Genetic diversity

From September 2010 to July 2012, the K1 allelic family was the most frequent msp1 genetic variant circulating in infected patients (\(\chi_{2}^{2}\) = 116, P < 0.001). Of a total of 1717 observed fragments for msp1, 879 (51%) belonged to the K1 family, 456 (27%) to MAD20 and 382 (22%) to RO33. The 3D7 allelic family was more frequent than the FC27 family (\(\chi_{1}^{2}\) = 1, P < 0.001) with 58% (957/1653) of the msp2 genetic variants.

Monthly dynamic of the genetic composition of msp1 and msp2 allelic families

Each allelic family of the msp1 gene was present all year round. There was no significant monthly fluctuation of the msp1 allelic families from September 2010 to July 2012 (K1: LRT \(\chi_{1}^{2}\) = 0.007, P = 0.94, MAD20: LRT \(\chi_{1}^{2}\) = 3, P = 0.085, LRT \(\chi_{1}^{2}\) = 3, P = 0.083), (Fig. 4a). Similarly, there was no significant monthly fluctuation in the relative frequency of 3D7 and FC27 allelic families (LRT \(\chi_{1}^{2}\) = 2.28, P = 0.13 for both family). However, toward the end of the dry season (May 2011 and May 2012), the over representation of K1 and 3D7 respectively, turns to diminish.

Fig. 4
figure4

Temporal trend of msp1 and msp2 allelic families. a The temporal trend of msp1 allelic families. Each color line represents the relative frequency level for each allelic family. b The temporal trend of msp2 allelic families. Each color line represents the relative frequency level for each allelic family

Effects of season, patient age, sex and parasite density on genetic composition

The allelic family K1 was more frequent than the MAD20 and RO33 families regardless of the season (Fig. 5a, Additional file 2: Table S2). In addition, there were no main effects of patient age, sex or parasite density on K1 and MAD20 frequencies (Fig. 5a, Additional file 2: Table S2 and Additional file 3: Table S3). However, there was a significant three-way interaction between sex, season and patient age (Additional file 2: Table S2 and Additional file 3: Table S3). In particular, the K1 to MAD20 ratio increased with age in male patients during the rainy season but decreased during the dry season (Fig. 6a, b). The opposite pattern was observed for females (Fig. 6a, b). Finally, the relative frequency of RO33 variants increased in high density infections (LRT \(\chi_{1}^{2}\) = 4.2, P = 0.04).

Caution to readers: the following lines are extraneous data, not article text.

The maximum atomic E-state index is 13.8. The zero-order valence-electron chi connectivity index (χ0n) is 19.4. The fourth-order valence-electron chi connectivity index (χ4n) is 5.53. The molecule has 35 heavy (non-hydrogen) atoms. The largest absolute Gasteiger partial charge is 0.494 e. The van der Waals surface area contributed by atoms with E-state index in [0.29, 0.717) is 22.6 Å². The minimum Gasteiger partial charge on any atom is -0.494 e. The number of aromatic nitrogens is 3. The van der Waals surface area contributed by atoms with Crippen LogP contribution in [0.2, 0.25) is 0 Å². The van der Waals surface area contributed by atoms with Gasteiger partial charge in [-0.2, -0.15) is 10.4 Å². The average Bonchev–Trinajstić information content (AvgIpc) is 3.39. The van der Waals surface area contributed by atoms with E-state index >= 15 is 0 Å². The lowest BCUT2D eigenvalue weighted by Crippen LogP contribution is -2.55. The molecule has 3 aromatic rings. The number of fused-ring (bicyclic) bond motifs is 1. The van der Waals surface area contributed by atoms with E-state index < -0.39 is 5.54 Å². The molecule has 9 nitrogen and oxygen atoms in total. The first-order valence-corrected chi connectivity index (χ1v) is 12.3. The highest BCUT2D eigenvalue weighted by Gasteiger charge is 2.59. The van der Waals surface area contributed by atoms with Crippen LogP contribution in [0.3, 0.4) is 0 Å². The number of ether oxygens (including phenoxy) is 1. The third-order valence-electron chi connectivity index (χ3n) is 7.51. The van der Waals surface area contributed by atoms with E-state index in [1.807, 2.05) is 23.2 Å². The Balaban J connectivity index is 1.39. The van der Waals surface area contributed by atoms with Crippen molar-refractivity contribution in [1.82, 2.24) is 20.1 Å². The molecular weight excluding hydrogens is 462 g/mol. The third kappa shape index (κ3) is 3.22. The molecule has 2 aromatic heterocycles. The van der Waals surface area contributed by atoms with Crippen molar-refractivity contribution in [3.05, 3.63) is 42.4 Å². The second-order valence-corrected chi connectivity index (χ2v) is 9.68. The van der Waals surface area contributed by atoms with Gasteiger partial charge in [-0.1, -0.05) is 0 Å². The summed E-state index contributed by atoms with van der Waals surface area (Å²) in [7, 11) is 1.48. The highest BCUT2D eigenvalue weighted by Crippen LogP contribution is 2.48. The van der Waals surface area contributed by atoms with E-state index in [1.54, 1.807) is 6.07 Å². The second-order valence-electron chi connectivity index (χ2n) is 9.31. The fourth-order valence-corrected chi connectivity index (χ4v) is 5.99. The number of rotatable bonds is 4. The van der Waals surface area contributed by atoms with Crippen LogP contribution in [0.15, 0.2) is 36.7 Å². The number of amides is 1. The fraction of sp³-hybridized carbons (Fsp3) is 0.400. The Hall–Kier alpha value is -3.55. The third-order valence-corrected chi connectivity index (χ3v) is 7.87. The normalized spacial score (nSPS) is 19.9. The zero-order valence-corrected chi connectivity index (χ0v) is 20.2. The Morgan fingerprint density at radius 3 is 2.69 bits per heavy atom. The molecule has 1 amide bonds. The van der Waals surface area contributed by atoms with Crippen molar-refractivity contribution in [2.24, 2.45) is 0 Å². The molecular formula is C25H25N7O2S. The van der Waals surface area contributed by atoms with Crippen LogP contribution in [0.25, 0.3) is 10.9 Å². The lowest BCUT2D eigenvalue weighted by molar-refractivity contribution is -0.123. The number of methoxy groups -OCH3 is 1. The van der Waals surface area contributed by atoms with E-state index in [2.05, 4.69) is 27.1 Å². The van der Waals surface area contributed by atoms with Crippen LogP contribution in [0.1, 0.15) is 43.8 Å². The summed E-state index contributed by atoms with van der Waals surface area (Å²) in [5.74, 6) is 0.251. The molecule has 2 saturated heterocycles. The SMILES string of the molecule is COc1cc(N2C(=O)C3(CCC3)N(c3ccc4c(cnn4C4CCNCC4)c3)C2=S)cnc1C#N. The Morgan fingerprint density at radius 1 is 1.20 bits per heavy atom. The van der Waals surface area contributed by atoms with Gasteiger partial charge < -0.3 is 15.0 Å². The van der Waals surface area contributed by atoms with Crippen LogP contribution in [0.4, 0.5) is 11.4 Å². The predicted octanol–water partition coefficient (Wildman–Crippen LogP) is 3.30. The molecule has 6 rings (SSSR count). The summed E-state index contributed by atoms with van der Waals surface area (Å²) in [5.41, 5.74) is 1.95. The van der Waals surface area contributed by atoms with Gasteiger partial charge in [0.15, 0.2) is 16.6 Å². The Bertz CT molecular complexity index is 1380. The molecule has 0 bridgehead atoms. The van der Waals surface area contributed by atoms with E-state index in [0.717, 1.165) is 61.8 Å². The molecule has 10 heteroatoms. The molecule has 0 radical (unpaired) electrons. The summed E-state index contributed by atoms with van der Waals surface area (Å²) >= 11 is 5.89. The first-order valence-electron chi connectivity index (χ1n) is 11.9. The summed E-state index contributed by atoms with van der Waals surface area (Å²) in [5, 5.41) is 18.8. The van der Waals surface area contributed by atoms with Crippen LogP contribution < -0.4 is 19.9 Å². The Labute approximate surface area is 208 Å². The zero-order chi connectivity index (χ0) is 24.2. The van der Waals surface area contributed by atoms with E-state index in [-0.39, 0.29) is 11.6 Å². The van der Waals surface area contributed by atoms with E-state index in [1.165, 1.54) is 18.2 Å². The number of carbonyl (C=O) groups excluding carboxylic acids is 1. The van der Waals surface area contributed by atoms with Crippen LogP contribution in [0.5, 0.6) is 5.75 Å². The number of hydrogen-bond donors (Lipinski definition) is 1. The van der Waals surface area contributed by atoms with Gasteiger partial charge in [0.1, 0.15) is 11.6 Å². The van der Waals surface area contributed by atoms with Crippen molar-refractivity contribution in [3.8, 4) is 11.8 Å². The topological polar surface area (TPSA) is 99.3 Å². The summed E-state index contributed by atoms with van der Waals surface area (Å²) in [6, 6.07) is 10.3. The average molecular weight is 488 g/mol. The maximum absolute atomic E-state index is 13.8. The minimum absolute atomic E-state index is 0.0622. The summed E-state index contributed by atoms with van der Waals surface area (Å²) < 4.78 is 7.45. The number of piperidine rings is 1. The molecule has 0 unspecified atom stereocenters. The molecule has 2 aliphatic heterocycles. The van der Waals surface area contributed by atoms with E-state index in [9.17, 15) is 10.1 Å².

Fig. 5
figure5

Influence of season, patient age, sex and parasite density on the relative frequencies of msp1 and msp2 allelic families. a Effect of season on the relative frequencies of msp1 and msp2 allelic families. Each color bar represents the relative frequency for each allelic family by season. b Effect of host age (in years) on the relative frequencies of msp1 and msp2 allelic families. Each color line represents a linear relationship fitted to the relative frequency level for each allelic family. c Effect of host sex on the relative frequencies of msp1 and msp2 allelic families. Each color bar represents the relative frequency for each allelic family by sex. d Effect of parasite density on the relative frequencies of msp1 and msp2 allelic families. Each color line represents a linear relationship fitted to the relative frequency level for each allelic family

Fig. 6
figure6